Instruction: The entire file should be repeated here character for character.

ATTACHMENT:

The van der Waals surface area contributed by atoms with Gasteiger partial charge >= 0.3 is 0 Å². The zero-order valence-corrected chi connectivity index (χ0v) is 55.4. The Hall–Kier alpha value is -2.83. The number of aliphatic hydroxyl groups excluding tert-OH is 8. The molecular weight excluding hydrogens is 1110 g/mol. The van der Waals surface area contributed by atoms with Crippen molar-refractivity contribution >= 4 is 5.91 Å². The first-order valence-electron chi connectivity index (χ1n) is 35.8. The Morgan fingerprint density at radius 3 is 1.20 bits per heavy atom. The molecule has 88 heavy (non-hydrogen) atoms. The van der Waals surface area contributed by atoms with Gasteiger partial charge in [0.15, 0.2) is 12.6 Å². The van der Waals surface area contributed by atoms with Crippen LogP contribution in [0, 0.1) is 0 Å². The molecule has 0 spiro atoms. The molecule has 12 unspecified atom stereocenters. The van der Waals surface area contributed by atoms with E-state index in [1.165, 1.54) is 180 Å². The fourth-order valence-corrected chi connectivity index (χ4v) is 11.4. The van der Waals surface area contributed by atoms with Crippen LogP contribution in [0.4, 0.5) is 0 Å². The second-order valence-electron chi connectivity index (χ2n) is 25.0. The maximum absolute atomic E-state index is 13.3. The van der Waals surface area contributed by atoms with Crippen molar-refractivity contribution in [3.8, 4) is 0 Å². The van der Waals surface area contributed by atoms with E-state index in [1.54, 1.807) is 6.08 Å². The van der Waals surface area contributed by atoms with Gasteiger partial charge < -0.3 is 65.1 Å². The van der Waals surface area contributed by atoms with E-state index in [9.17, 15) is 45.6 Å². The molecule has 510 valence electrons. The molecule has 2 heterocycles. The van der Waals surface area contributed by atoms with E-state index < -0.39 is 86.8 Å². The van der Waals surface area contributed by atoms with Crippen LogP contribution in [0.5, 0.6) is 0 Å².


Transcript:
The van der Waals surface area contributed by atoms with Gasteiger partial charge >= 0.3 is 0 Å². The zero-order valence-corrected chi connectivity index (χ0v) is 55.4. The Hall–Kier alpha value is -2.83. The number of aliphatic hydroxyl groups excluding tert-OH is 8. The molecular weight excluding hydrogens is 1110 g/mol. The van der Waals surface area contributed by atoms with Crippen molar-refractivity contribution >= 4 is 5.91 Å². The first-order valence-electron chi connectivity index (χ1n) is 35.8. The Morgan fingerprint density at radius 3 is 1.20 bits per heavy atom. The molecule has 88 heavy (non-hydrogen) atoms. The van der Waals surface area contributed by atoms with Gasteiger partial charge in [0.15, 0.2) is 12.6 Å². The van der Waals surface area contributed by atoms with Crippen LogP contribution in [0, 0.1) is 0 Å². The molecule has 0 spiro atoms. The molecule has 12 unspecified atom stereocenters. The van der Waals surface area contributed by atoms with E-state index in [1.165, 1.54) is 180 Å². The fourth-order valence-corrected chi connectivity index (χ4v) is 11.4. The van der Waals surface area contributed by atoms with Crippen LogP contribution in [0.4, 0.5) is 0 Å². The second-order valence-electron chi connectivity index (χ2n) is 25.0. The maximum absolute atomic E-state index is 13.3. The van der Waals surface area contributed by atoms with Crippen molar-refractivity contribution in [3.8, 4) is 0 Å². The van der Waals surface area contributed by atoms with E-state index in [1.54, 1.807) is 6.08 Å². The van der Waals surface area contributed by atoms with Gasteiger partial charge < -0.3 is 65.1 Å². The van der Waals surface area contributed by atoms with E-state index in [9.17, 15) is 45.6 Å². The molecule has 510 valence electrons. The molecule has 2 heterocycles. The van der Waals surface area contributed by atoms with E-state index < -0.39 is 86.8 Å². The van der Waals surface area contributed by atoms with Crippen LogP contribution in [0.5, 0.6) is 0 Å².